Using Ranking Functions in Excel
Master the available options in Excel for ranking you data, including the updated Rank.Eq functions.
Whilst using the RANK functions in SQL can seem a little daunting for a novice SQL user, achieving similar results in Excel in very simple and painless.
This article will cover primarily the newer methods you should use in 2010 onwards, but will also provide a look at the earlier ranking function.
Excel 2007 & Earlier
In Excel 2007 and earlier, you had the single RANK() function. This provided basic ranking functionality, and can still be used in later versions of Excel, but you’re advised to use the new functions.
The syntax is
=RANK([The Number To Rank],[The Range of Numbers],[Ascending or Descending])
In the above example, I want to know the rank of 99 (B4) within the list of values on the left (B4:B17). If you want to drag this formula down to give every value a rank, be sure to anchor your range ($B$4:$B$17)
The ‘Order’ parameter is optional, but lets you decide if you want it to rank based on ascending or descending values. If I chose ‘1’ instead of ‘0’, 99.0 would be ranked 14th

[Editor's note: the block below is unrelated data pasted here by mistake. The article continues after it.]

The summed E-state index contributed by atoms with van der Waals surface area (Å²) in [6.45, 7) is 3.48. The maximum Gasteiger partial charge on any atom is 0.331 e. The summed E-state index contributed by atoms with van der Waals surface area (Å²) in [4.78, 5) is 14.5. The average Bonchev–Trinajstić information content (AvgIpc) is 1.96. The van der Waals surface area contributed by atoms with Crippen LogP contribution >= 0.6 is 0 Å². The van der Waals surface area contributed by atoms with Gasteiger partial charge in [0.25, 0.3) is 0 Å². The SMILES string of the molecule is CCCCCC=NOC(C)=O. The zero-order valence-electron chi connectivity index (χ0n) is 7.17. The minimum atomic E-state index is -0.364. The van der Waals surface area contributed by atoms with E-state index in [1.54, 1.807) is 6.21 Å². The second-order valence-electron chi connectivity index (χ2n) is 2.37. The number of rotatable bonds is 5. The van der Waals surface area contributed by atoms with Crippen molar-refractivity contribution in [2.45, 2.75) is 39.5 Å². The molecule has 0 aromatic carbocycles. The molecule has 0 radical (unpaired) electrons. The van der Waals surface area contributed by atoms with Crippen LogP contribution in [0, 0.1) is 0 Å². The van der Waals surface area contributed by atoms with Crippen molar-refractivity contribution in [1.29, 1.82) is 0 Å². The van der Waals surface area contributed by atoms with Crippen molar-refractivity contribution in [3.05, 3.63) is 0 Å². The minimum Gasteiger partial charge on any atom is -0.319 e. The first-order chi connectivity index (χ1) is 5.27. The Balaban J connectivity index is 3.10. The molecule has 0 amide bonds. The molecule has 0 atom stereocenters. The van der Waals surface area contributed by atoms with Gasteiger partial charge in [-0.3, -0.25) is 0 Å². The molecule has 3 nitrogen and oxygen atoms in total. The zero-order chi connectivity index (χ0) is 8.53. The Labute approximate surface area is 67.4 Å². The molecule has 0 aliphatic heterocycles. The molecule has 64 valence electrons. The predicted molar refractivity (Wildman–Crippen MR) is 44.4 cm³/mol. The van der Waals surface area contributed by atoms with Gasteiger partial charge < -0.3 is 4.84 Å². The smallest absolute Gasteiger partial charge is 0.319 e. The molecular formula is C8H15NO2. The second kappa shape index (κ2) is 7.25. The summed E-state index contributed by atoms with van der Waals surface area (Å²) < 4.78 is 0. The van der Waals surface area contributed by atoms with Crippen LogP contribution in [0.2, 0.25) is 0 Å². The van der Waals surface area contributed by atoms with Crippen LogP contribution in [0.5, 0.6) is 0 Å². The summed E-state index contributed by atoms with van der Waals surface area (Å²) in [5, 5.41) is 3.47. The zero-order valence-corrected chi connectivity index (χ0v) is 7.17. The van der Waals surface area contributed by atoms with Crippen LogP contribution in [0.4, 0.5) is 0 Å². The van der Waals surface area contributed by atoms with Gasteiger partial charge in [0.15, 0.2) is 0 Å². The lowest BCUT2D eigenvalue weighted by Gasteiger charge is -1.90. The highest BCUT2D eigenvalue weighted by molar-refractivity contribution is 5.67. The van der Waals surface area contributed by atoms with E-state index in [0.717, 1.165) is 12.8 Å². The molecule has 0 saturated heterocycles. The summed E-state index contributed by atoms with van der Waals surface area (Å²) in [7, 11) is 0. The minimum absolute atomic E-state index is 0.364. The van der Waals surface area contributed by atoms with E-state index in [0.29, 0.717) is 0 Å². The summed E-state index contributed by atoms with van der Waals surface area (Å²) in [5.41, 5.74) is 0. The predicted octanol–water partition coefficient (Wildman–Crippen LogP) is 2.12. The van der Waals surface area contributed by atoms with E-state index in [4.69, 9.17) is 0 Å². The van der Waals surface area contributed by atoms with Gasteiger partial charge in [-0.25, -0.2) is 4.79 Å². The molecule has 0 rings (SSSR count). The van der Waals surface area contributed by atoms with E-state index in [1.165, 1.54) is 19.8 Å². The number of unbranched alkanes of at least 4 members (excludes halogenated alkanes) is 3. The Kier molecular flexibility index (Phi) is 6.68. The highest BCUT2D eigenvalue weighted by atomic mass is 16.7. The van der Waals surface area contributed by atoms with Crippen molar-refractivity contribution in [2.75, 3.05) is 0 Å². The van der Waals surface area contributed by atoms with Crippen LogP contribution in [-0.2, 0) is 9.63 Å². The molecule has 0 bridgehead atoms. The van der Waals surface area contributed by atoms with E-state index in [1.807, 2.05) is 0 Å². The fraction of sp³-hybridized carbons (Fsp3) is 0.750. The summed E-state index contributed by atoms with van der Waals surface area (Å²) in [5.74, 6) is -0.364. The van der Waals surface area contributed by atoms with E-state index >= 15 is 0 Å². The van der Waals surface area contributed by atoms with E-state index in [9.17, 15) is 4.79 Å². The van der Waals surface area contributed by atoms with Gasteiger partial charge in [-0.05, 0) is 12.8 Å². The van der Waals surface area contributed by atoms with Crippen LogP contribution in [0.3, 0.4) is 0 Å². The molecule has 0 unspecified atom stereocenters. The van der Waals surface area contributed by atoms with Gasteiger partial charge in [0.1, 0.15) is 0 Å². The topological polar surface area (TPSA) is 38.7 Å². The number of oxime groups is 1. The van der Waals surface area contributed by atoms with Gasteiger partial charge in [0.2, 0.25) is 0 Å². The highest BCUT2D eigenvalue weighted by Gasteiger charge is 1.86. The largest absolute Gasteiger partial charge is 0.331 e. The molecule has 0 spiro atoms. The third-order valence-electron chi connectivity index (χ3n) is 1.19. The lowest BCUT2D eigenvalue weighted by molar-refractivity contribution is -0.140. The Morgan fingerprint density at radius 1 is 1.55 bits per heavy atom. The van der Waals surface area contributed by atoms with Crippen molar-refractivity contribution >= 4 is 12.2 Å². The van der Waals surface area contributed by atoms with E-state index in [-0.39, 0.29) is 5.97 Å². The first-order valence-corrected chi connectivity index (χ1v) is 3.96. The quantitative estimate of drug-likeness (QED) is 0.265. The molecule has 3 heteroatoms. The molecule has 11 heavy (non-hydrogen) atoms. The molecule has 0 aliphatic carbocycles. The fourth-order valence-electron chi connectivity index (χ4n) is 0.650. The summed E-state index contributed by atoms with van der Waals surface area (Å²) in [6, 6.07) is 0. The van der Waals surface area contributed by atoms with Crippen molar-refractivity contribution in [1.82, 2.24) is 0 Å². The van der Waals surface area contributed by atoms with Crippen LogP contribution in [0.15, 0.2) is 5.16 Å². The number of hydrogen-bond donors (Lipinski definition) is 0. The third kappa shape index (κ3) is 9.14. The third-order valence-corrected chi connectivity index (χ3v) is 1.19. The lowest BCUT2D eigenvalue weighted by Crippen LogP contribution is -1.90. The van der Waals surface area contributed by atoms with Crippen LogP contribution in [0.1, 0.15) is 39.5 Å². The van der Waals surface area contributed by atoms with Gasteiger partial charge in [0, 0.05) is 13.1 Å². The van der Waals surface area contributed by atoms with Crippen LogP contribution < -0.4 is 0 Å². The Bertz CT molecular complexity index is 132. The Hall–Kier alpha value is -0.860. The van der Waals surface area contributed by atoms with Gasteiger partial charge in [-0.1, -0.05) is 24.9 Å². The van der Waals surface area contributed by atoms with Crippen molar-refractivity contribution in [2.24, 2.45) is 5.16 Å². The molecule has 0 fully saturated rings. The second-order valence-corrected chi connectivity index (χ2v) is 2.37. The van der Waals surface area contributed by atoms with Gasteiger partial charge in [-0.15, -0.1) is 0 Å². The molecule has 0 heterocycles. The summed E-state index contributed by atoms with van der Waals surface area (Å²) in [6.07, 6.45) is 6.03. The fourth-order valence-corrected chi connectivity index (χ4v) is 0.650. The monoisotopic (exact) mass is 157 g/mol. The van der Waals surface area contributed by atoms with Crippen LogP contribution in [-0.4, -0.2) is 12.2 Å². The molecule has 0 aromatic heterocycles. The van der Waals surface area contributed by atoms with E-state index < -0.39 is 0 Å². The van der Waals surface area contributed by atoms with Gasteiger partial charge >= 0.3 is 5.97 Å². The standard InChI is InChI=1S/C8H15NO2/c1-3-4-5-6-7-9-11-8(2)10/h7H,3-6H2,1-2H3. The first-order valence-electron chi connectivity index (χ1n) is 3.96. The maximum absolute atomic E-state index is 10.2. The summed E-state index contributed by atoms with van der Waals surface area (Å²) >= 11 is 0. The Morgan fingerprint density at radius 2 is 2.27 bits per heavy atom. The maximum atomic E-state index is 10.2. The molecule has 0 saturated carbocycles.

As you can see, with RANK(), any duplication in values will assign all values the same rank will be assigned the top rank value
Excel 2010 onwards
With 2010, we now have two functions to pick from when we rank
This function replicates the older RANK() behaviour, and should be used when you previously used RANK. It takes the same set of parameters
However, we now have RANK.AVG, which does behave a little differently. It’s all in how it handles values with equal ranking. Rather than assigning the top rank to all values, it will give the values an average of the ranking range assigned to them.
Again, it takes exactly the same parameters as before.
But, as you can see, the ’69’ and ‘2.3’ values are different.
For 69, it’s received 5.5, which is an average of 5th & 6th places. For 2.3, it’s received 13, which is an average of 12th, 13th & 14th places
And here they are together…